Former Crown Resorts and Lendlease chief executive Steve McCann will have his game face back on today as his passion for horseflesh goes on full show at Randwick racecourse for the sixth running of the Everest.

Now idle, having officially left the running of the Blackstone-controlled Crown in the hands of new chief Ciaran Carruthers – who is yet to receive probity clearance in all of the casino group’s jurisdictions – McCann forms part of the hopeful syndicate that owns Everest contender Masked Crusader.

Come 4.15pm the six-year-old bay Gelding trained by Michael, Wayne and John Hawkes will jump from starting barrier 12, seeking to go one better from his second place last year to Nature Strip in the $15m classic – the nation’s richest race.

McCann, who was entitled to a $9m payout under a change of ownership clause in his Crown employment contract, is part-owner of Masked Crusader via his Encompass Bloodstock.

Others in the ownership clique include one of Australia’s biggest racehorse owners, Rupert Legh, Rick Jamieson via his Gilgai Farm, Victoria Racing Club director and Galileo funds management founder Neil Werrett and Colin Madden – the latter two owners of Black Caviar.

The group are all in on Racing NSW boss Peter V’landys’ Everest concept, having in 2017 formed the corporate entity Everest Racing in which McCann, Werrett, Madden and prominent racing figure (and ex-stockbroker) Max Whitby are all equal partners. Masked Crusader is racing in the Everest slot held by the four partners since the inception of the race. They locked the star sprinter into their slot before Christmas. Masked Crusader has so far won $4.1m in prize money for the syndicate, with this afternoon’s race potentially a healthy fill-up for the collective’s coffers.

Rails run

Everest festivities kicked off ahead of the race on Friday, with a knees-up at Royal Randwick put on by Paul Nicolaou’s Business Sydney.

Among those in the crowd, to hear from V’landys, NSW Racing Minister Kevin Anderson and trainer Bjorn Baker – whose Overpass and Shades of Rose are in the race – were former NSW racing minister George Souris (now the chairman of the State Library in Sydney), ex-NSW attorney general Greg Pearce and former federal Liberal MP Jason Falinski.

Margin Call spotted Peter McGauran, the Howard-era minister turned Australian consul-general in Houston turned Bondi Partners adviser turned Australian Turf Club chairman. He sat next to his chief executive, Jamie Barkley.

Other racing figures were in the room too, including Whitby, bookie Tom Waterhouse and Racing NSW chairman Russell Balding, once managing director of the ABC, who Nicolaou suggested had turned up early to prepare lunch for those gathered.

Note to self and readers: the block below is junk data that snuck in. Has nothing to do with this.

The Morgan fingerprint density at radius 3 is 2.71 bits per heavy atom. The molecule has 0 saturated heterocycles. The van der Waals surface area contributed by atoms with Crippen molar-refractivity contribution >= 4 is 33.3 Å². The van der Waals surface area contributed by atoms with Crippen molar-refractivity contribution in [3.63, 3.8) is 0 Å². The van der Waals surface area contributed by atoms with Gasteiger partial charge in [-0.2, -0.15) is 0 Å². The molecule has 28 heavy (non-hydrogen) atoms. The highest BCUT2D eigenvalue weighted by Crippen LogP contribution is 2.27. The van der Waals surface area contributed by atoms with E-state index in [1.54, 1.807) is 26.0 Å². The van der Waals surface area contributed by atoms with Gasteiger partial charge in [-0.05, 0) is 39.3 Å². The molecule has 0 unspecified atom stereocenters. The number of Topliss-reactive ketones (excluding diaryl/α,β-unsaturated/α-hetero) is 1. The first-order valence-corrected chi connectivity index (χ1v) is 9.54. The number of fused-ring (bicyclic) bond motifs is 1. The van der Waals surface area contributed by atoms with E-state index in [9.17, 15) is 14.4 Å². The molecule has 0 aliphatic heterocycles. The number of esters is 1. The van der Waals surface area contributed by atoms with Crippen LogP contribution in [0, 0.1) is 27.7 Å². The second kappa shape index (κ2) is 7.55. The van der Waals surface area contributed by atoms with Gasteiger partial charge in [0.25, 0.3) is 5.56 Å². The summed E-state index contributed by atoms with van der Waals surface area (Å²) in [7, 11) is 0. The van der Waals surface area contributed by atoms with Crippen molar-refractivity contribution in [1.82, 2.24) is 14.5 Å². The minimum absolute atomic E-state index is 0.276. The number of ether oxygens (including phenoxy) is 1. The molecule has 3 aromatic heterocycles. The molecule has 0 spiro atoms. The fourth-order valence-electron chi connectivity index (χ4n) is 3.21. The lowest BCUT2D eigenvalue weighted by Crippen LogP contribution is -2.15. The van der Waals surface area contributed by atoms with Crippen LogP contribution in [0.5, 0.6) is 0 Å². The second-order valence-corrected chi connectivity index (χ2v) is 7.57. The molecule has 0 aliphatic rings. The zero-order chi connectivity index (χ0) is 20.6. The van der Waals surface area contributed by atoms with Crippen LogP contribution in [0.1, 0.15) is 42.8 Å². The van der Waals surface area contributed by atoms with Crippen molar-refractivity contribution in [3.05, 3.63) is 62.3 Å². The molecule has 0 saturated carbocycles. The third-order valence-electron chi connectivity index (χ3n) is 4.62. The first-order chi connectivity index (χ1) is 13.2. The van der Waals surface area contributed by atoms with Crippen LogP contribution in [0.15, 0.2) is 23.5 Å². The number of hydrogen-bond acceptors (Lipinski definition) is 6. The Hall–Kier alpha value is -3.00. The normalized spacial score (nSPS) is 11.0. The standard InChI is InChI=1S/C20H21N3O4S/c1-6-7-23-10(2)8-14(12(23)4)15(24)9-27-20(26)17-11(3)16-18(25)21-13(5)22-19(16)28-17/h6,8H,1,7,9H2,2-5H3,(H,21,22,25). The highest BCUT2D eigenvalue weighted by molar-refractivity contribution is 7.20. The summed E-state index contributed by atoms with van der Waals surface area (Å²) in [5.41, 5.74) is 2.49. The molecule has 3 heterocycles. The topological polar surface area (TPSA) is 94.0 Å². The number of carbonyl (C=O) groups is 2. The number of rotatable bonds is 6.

Margin Call was told ex-Crown chairwoman Helen Coonan, another former Howard-era minister, would be in attendance. She was, however, difficult to discern in a heaving room at Randwick’s new Winx stand.

And starting a long week of racing – where his company will perhaps host half the NSW cabinet in their final hooray before the March election – was Tabcorp chief executive Adam Rytenskild.

Nano no-go

It had been such a triumphant week for financial services tech start-up Nano Digital Home Loans.

Founders Andrew Walker and Chris Lumby, both former execs at Westpac’s BT, along with Nano’s star-studded register of shareholders including former big bank bosses Brian Hartzer from Westpac, Andrew Thorburn from National Australia Bank and Ralph Norris from the Commonwealth Bank, had all been celebrating Nano’s crowning as the overall winner of this year’s AFR BOSS Most Innovative Companies awards.

The innovative three-year-old group, which processes home mortgages in under 10 minutes, also took out the technology category award. Pretty remarkable given Nano only launched its first product mid-last year.

Alas, all that goes up must come down, with Nano on Thursday confirming it had suspended new home loan applications amid soaring funding costs. “The decision was made in the ordinary course of business as we wait for funding costs and credit spreads to normalise,” a spokesman told the Financial Review. What a difference a week can make.

Nano in recent months had reportedly been seeking to raise $75m fresh capital, but from company documents this does not appear to have come to fruition and is unlikely to unfold in the near term, given the company has hit the stop button on its direct-to-consumer mortgage business.

That leaves the all-star register, which also includes ex-Pacific Equity Partners managing director and Goldman Sachs new recruit David Grayce, Perpetual portfolio manager Anthony Aboud, Carlyle Group managing director Martin Sumner and former Rural Bank boss Murray Bolton (who is also a Nano director), pondering the future of their multimillion-dollar investments. Notably, former Vicinity Centres chief financial officer Richard Jamieson was Nano’s CFO and secretary until mid-last month. He’s still got shares but has left the company.

Maybe he has a crystal ball.